Singapore’s property prices have fallen almost 11 per cent since the peak in 2013. This is due to a slew of cooling measures, most of which have not been lifted. Nonetheless, sales results in March this year suggest the market may be at a turning point. Here are some signs as to why that may be:
A big rise in sales volumes usually precedes a turnaround
One sign of when the property market has bottomed out is when prices don’t move much, but sales volumes shoot up. This suggests that prices are at a point where buyers are willing to step in again.
Now we’ve certainly seen this happen in February and March this year; and in this recent Straits Times report we can see 1,780 sales (excluding Executive Condominiums), as opposed to 979 homes on February – an 82 per cent increase.
But a single month doesn’t mean much. What’s important is that, when compared to March in the previous year, the rise in sales volume rose by around 111 per cent (from 843 sales in March 2016, to 1,780 sales in March 2017).
But what about the price?
Based on 99.co’s record of transactions, property prices have remained fairly stagnant over the same period. Average ppsf was around $1,239 per square foot in March / April 2016, and since January 2017 prices have remained around $1,249 ppsf – an increase of just 0.81 per cent. So we have a situation where prices are not moving much, but the number of transactions is on the rise.
We recall a similar situation in 2009, when the property market bottomed out and then spiked sharply. For example, between January and April 2009, we saw the average price per square foot increase by a modest 17.5 per cent, whereas the volume of sales skyrocketed by 112.2 per cent (from 1,769 sales in January 2009, to 3755 sales in April 2009).
We may be seeing a similar situation, as buyers move into a property market that they now feel is reasonably priced.
Closing a tax loophole may lead to developers rushing to sell, creating even more bargains for buyers and renewed interest
On 9th March, the government announced that they would be moving to close a loophole in property taxes. This involved buyers avoiding the Additional Buyers Stamp Duty (ABSD), but buying over a company that held the properties, instead of the properties themselves. This is how 45 units were purchased at The Nassim for over $411.6 million, making news headlines.
Property developers had previously used the loophole to dispose of units before being taxed, under the developer’s ABSD or Qualifying Certificate (QC). These are measures passed by the government to discourage land hoarding – they impose an additional tax on developers who fail to complete and sell off all units within five and seven years respectively.
If the loophole is closed, there is a chance that property developers will slash prices to sell off remaining units, rather than incur a hefty tax based on a percentage of the land sale. The result could be a buying frenzy, which ultimately sees renewed interest in Singapore properties.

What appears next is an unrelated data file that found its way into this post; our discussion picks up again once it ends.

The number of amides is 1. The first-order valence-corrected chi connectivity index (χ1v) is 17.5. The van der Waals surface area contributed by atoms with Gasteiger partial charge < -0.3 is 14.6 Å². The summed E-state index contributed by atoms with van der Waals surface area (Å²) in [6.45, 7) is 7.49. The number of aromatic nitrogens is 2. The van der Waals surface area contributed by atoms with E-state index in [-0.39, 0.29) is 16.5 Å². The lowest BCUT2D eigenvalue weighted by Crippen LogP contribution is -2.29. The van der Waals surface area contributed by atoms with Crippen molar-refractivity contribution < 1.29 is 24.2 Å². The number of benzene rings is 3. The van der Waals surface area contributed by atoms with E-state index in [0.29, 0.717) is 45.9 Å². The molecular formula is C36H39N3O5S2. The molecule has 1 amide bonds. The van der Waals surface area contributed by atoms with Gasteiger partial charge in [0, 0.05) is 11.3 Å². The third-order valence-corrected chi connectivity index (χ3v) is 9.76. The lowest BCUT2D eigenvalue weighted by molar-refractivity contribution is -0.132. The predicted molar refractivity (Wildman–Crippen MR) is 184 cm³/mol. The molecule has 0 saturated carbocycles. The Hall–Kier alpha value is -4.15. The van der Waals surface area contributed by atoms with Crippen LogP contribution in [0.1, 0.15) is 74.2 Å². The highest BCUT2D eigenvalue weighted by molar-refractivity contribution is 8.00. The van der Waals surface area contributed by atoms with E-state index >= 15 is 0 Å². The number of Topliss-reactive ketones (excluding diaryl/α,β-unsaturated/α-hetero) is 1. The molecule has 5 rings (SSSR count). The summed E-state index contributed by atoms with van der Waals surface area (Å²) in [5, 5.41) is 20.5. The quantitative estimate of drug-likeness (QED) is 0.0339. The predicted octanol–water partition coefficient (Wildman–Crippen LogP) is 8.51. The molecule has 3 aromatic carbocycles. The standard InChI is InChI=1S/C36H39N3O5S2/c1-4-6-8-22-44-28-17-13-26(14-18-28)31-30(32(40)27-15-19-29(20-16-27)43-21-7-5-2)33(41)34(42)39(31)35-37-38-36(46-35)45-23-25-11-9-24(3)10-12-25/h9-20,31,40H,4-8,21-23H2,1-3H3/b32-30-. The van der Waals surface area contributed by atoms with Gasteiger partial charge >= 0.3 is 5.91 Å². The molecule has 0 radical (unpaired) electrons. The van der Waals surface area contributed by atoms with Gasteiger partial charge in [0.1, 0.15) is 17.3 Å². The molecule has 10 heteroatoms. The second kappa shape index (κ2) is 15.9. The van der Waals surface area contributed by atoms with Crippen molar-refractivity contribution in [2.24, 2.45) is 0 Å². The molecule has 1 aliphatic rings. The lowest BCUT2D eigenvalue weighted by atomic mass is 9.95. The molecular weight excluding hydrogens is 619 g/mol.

We know the rise in sales is not just powered by recent launches
Between January to February 2017, sales volumes rose over 155 per cent – March simply sees the momentum continue. However, many of the developments that sold well, such as Parc Riviera and the Santorini, were not new launches.
We also saw EC sales increase almost 79 per cent at the same time, despite a lack of new EC projects in that period.
This suggests that buyers are moving in because the price is right, rather than just out of the excitement of multiple new launches.
That said however, the sales of Parc Riviera and Santorini could have been triggered by the launches of Clement Canopy and Grandeur Park respectively. Also, April sees the last two launches for the first half of the year (Seaside Residences and Artra), so we will soon have a clearer picture of how much buying was really just on the back of new launches.
Fundamental demand remains strong
The main barrier holding back the tide are the Total Debt Servicing Ratio (TDSR), which is a loan curb, and the ABSD (which discourages foreign buyers, and mainly affects the luxury market).
However, the spike in sales suggests there continues to be strong demand for residential properties in Singapore. Despite much naysaying, we continue to see developers make aggressive bids for land parcels – and a price dip of around 11 per cent (from 2013) pales in comparison to the gains made between 2008/9 and 2013, in which property prices picked up by over 60 per cent. Placed in this context, the dip in property prices is hardly an omen of doom.
Home owners should prepare themselves to act soon in 2017; when the market recovers, the rebound in prices can come fast.